Ofsted has today published its second report in a series looking at the effects of the Covid-19 pandemic across the sectors it inspects and regulates, from early years and children’s social care, through to post-16 education. The report finds that some children, of all ages and backgrounds, have lost some basic skills and learning as a result of school closures and restrictions on movement.

Ofsted’s research was based on visits to 900 schools and early years providers this autumn – and it found a very divided experience.

Concerns remain about children who were out of sight during school closures, with falling referrals to social care teams raising fears that domestic neglect, exploitation or abuse is going undetected.

Other findings include:

  • The pandemic has significantly impacted children’s learning and development. In particular children’s PSED with children are reported as being less confident and more anxious.
  • Many children have become less independent – eg regressing in their toilet training or forgetting how to use a knife and fork to eat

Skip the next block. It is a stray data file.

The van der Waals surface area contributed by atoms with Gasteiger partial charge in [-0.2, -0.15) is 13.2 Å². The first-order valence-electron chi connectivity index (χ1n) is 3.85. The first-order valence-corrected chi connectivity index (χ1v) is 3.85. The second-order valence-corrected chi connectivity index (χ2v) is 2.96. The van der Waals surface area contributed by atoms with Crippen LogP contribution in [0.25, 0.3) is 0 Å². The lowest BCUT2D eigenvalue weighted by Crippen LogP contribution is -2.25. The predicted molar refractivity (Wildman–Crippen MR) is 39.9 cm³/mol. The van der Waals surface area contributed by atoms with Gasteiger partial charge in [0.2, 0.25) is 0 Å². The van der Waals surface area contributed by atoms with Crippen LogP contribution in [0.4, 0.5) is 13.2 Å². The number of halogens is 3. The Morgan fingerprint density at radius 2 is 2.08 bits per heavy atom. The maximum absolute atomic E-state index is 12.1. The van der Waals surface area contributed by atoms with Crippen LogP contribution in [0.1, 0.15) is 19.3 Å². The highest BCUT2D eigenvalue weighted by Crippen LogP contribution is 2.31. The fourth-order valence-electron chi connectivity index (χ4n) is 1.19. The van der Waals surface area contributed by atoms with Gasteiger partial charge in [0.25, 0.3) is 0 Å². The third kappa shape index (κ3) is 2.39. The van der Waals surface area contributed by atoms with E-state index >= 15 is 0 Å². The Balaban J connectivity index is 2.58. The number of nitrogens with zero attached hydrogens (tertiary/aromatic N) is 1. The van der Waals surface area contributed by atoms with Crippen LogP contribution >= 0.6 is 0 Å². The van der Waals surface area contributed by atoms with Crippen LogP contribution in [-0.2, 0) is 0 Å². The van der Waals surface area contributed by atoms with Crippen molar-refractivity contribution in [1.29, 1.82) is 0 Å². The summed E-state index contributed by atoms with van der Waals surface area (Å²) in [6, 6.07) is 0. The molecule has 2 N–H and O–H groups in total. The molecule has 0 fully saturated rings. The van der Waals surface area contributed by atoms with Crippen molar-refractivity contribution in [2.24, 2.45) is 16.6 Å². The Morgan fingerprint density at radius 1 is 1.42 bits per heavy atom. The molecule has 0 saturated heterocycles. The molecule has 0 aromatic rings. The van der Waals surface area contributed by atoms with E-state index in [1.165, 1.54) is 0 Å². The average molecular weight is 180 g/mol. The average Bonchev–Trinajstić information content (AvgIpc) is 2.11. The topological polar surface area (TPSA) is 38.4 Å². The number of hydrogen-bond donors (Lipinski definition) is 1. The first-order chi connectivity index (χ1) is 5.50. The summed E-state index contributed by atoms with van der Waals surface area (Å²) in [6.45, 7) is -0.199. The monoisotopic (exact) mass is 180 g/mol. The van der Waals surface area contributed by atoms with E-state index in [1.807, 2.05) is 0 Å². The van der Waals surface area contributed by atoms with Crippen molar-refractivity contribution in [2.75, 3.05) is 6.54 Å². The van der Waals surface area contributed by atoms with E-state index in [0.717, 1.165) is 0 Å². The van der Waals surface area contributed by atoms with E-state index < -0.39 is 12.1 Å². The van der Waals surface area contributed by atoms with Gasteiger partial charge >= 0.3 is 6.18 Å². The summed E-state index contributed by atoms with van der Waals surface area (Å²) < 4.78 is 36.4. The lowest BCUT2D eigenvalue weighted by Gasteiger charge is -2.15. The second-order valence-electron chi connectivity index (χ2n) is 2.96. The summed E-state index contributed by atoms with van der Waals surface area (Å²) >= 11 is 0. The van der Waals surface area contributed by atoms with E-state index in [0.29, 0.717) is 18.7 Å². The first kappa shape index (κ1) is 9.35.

• Nurseries are supporting children in their PSED and also offering more physical activities outdoors to improve their overall fitness
  • Children need support to make friends and mix with others
  • Children with English as an additional language or those with SEND needed particular attention and in many cases external resources were scarce to support them.
    58% of providers report financial difficulties

Positive changes
However, the report also noted that children who had continued to attend or were well supported at home had “made good progress in their learning”.
A quarter of providers thought that children’s communication and language had improved in the lockdown. Some providers said that parent who were able to spend more time talking to and reading with their children had had a positive impact.
Most providers also said that some of the changes they had made during the pandemic had been positive such as the staggered starts to the day and leaving parents at the gate. The reduced number of resources also meant that children are “less likely to be overwhelmed”.

Neil Leitch, chief executive of the Early Years Alliance, commented: “At a time when there is so much focus on access to ‘childcare’ element of early years provision, this report is a timely reminder of the vital early education that nurseries, pre-schools and childminders are delivering every day, and the tangible impact that losing access to this education can have on young children. “

 

To read the full report please see the Website Link.

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